When it comes to the variety of sports content you get, ESPN+ doesn’t have an equal. It also has a ton of exclusive content. However, if you’re trying to cut the cord, DIRECTV STREAM might be the better option, since you get a ton of sports channels (including at least two HD ESPN channels, which aren’t included in ESPN+). But it’ll cost you $70–$150, which is pricey for live TV streaming services.
Other (less expensive) options include Fubo, Sling TV, Hulu+ Live TV, and YouTube TV. These live TV streaming services are similar to cable TV, in that you’ll watch sports on channels like ESPN, TNT, and NBC. That also means they pair well with ESPN+, since some games on ESPN+ require credentials from a cable TV provider or live TV streaming service anyway.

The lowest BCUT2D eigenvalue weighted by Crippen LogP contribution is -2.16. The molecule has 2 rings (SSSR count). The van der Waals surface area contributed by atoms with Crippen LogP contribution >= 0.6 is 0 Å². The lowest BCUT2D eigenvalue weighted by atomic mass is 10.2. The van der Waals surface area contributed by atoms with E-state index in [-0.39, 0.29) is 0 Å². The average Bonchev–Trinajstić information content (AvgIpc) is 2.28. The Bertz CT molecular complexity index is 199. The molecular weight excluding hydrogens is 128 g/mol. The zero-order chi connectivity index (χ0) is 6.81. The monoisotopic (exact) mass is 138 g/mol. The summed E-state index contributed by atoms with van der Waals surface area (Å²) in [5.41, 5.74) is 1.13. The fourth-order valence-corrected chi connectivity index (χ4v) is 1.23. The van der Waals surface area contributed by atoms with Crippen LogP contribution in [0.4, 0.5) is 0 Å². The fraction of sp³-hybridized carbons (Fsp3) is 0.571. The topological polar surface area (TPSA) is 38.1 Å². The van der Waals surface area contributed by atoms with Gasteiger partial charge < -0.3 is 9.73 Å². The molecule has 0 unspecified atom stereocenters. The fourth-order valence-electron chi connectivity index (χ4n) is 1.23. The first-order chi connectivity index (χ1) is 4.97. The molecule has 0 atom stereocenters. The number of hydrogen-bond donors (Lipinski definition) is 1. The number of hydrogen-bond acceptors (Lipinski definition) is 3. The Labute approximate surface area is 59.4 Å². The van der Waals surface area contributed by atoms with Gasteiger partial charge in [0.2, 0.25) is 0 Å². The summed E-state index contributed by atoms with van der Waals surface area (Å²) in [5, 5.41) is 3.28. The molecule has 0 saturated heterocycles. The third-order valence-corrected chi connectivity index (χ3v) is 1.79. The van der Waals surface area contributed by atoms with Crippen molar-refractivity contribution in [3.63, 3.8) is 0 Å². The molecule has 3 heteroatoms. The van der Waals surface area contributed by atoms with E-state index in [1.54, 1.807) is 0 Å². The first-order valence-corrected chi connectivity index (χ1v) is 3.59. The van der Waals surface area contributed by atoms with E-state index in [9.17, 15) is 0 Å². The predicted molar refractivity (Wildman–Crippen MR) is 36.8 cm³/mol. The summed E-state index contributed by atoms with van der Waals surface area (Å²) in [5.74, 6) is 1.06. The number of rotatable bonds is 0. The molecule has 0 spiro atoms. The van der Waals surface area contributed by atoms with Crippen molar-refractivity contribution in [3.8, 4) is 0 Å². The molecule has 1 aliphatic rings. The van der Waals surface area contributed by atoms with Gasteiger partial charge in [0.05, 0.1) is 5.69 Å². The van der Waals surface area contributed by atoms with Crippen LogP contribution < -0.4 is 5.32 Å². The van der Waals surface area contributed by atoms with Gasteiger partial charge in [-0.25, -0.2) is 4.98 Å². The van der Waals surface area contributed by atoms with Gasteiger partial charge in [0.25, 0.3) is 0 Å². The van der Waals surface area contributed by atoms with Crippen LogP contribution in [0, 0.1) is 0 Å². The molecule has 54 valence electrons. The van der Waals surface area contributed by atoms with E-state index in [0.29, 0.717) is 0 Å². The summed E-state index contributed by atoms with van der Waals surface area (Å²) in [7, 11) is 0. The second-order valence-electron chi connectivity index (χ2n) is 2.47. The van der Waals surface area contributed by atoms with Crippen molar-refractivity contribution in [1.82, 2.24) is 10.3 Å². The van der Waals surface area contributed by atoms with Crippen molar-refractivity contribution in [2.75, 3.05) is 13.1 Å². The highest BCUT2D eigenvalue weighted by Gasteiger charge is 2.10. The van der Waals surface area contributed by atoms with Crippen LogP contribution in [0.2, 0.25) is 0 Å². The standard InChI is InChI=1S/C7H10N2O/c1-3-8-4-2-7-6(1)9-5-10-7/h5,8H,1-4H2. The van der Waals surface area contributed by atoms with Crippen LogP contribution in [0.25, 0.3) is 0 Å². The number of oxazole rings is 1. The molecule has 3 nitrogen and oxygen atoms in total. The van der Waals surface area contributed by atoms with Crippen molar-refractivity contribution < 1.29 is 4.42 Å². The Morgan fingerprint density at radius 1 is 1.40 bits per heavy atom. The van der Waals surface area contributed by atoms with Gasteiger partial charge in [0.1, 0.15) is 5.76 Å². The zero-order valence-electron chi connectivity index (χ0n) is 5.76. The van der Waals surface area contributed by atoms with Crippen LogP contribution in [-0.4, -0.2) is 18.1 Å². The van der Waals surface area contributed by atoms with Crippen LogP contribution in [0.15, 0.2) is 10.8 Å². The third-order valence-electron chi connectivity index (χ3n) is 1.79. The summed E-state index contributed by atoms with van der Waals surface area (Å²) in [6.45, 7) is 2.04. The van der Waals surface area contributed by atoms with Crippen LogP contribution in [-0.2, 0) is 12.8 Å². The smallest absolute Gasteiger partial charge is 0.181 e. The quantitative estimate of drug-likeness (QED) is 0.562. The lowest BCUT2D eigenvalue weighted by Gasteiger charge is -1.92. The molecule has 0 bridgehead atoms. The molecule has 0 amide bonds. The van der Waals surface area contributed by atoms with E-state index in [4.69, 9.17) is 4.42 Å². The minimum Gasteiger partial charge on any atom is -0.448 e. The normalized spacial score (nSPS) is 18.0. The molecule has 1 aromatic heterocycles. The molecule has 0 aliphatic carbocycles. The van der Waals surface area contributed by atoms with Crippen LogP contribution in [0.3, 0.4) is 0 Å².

Finally, Peacock TV is a solid alternative to ESPN+ if it carries your favorite sports and teams. It has live games, especially for international sports like soccer, golf, and tennis, but you can catch some NFL, NBA, and MLB games too. Of course, it won’t have all the ESPN original sports documentaries and talk shows you’d get with ESPN+.
ESPN+ doesn’t have DVR capabilities. You can download some content to watch offline, like ESPN’s original 30 for 30 series, but figuring out how isn’t intuitive. The easiest way to figure out what shows are downloadable was to tap the download icon at the top of the app, then confirm you want to browse downloadable content. If you decide to stick to streaming online, you get at least three simultaneous streams (we managed to get five going at once).
Unfortunately, ESPN+ doesn’t have a free trial, so you’ll need to pay for at least one month to try it out. The good news is there’s no contract, so you can drop the service before your next billing period if it’s not what you were looking for (or you find out you can’t get the big game due to blackouts).